2. Could Luke, Leia, and Han be recast?

Let's face it. What Star Wars fans really want to see are more adventures with Luke, Han, and Leia. Their swashbuckling heroism and screwball interplay have pretty much set the standard to which all subsequent action-adventure films aspire. But it also seems pretty unlikely that we'd have fifty-something Carrie Fisher, sixty-something Mark Hamill, and seventy-something Harrison Ford playing these characters. Luckily, J.J. Abrams' Star Trek reboot brilliantly established the idea that you can replace beloved actors in iconic roles. Who would have imagined anyone as James T. Kirk but William Shatner? Or anyone donning Spock's pointy ears but Leonard Nimoy? Yet Chris Pine ably took his seat in the captain's chair, and Zachary Quinto proved himself a fine 21st century logician. The new Star Wars trilogy could indeed take place just a few years after Return of the Jedi…but with new actors in the roles made famous by Hamill, Fisher, and Ford. If that's the case, could any of the Expanded Universe novels or comics be tapped as story material for the new trilogy? Yes, and there are three likely contenders.

Next: Three post-Return of the Jedi books that could provide a roadmap to Episode VII.[PAGEBREAK]

3. Storyline Inspiration Part 1: Timothy Zahn's Heir to the Empire

When Timothy Zahn published Heir to the Empire in 1991, it arrived with seismic force. This was the first glimpse any Star Wars fan had ever gotten of the timeline after the Original Trilogy. Set five years after Return of the Jedi, the heroes of the Rebel Alliance have formed the New Republic but face a dastardly new Imperial menace in the form of Grand Admiral Thrawn, a blue-skinned, red-eyed Chiss, who's part Sherlock Holmes, part Erwin Rommel—a charismatic nemesis who's always one step ahead of our heroes, but who represents an entirely more intellectual, less operatic kind of villainy. Think Khan from Star Trek more than Darth Vader or Emperor Palpatine. Heir to the Empire was the first of a trilogy chronicling our heroes' fight against Thrawn and has long been the fans' pick for the existing storyline they'd most like to see adapted into a new film saga. Best of all, it introduced crimson-haired bounty hunter Mara Jade into the mix, a feisty new romantic foil for Luke, who one day becomes Mrs. Skywalker.

4. Storyline Inspiration Part 2: Dark Empire

If, however, Disney, Lucasfilm, and whatever new scribe(s) and director they bring in to helm the franchise wants to tap more into the mythological well that made the Original Trilogy so great, they may look to Tom Veitch and Cam Kennedy's Dark Empire comics. Set a year after Zahn's Thrawn Trilogy, or six years after ROTJ, Dark Empire shows that, though Emperor Palpatine's body died at the end of the Original Trilogy, his spirit lived on and flew across the galaxy to his private planet Byss. There, the disembodied Sith Lord lodged his spirit in a fresh clone body that he'd set aside for just such an occasion. And, like Voldemort, was resurrected! Immediately reassuming command of the Empire, the revived Palpatine launches a blistering attack on the New Republic. He also attempts once again to turn Luke to the Dark Side. And this time...he succeeds. This could be a way of reviving themes from the Original Trilogy, but giving them a fresh spin. And if Kathleen Kennedy wants to take a darker, more psychologically resonant, Nolan-esque approach to Star Wars, they would do worse than to look at Dark Empire.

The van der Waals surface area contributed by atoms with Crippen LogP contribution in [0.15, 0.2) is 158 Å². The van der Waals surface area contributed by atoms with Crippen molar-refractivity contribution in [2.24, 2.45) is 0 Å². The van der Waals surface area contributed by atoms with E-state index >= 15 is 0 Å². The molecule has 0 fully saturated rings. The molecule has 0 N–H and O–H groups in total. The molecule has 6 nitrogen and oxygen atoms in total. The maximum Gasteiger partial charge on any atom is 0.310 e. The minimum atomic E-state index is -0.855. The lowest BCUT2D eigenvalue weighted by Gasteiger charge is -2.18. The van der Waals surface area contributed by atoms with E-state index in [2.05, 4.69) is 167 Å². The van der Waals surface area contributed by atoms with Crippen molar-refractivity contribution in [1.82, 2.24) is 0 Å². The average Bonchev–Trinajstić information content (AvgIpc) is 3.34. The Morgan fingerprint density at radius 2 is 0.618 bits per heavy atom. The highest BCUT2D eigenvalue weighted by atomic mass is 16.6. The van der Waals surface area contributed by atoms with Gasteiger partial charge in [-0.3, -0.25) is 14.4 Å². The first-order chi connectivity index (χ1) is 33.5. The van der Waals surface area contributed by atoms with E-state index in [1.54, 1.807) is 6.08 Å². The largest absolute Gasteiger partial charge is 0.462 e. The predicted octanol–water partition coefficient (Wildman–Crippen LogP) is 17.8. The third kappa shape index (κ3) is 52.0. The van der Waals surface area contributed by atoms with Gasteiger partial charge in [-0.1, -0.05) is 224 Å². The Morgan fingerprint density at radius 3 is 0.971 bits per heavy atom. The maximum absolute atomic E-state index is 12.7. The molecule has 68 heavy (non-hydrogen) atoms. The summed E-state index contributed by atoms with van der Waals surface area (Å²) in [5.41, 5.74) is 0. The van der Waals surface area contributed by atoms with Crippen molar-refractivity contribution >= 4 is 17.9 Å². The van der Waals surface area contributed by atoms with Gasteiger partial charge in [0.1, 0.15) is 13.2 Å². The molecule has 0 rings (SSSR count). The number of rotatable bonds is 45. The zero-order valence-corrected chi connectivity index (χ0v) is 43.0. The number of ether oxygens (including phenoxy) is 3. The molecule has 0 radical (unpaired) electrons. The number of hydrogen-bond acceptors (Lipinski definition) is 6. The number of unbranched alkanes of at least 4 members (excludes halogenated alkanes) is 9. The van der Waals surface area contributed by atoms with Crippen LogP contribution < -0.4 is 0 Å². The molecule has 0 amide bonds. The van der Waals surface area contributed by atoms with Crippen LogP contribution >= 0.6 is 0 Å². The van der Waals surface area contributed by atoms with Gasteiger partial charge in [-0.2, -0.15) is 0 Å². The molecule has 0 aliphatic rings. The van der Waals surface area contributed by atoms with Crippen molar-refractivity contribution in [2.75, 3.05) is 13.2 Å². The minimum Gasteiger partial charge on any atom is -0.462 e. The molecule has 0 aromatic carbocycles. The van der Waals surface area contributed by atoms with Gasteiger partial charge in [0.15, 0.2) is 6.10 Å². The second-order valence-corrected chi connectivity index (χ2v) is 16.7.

5. Storyline Inspiration Part 3: Kevin J. Anderson's Jedi Academy Trilogy

A lot of Anderson's 1994-95 trilogy is pretty silly, but at its core could be the impetus for new big-screen Star Wars storytelling: Luke Skywalker's goal of recreating the Jedi Order from scratch and the challenges he and his new disciples face when trying to build an Order that would have been worthy of Obi-Wan Kenobi and Yoda.

6. Or will it really just be Star Wars: The Next Generation?

Fans definitely want to see the continuing adventures of Luke, Leia, and Han. But there may also be a timidity on the part of Disney and Lucasfilm to meddle with such beloved, iconic characters. In that case, they may focus on an all-new dramatis personae. But since Episodes VII, VIII, and IX are still likely to be about the Skywalker family, that means these characters could be "The Next Generation." Many books have already illuminated the adventures of Leia's children, Jacen, Jaina, and Anakin, along with Luke's son, Ben, and by focusing on them it could be a way to bring the Star Wars saga full circle. Luke himself could now be the aging sage, the Obi-Wan Kenobi figure who mentors the younglings as they become Jedi.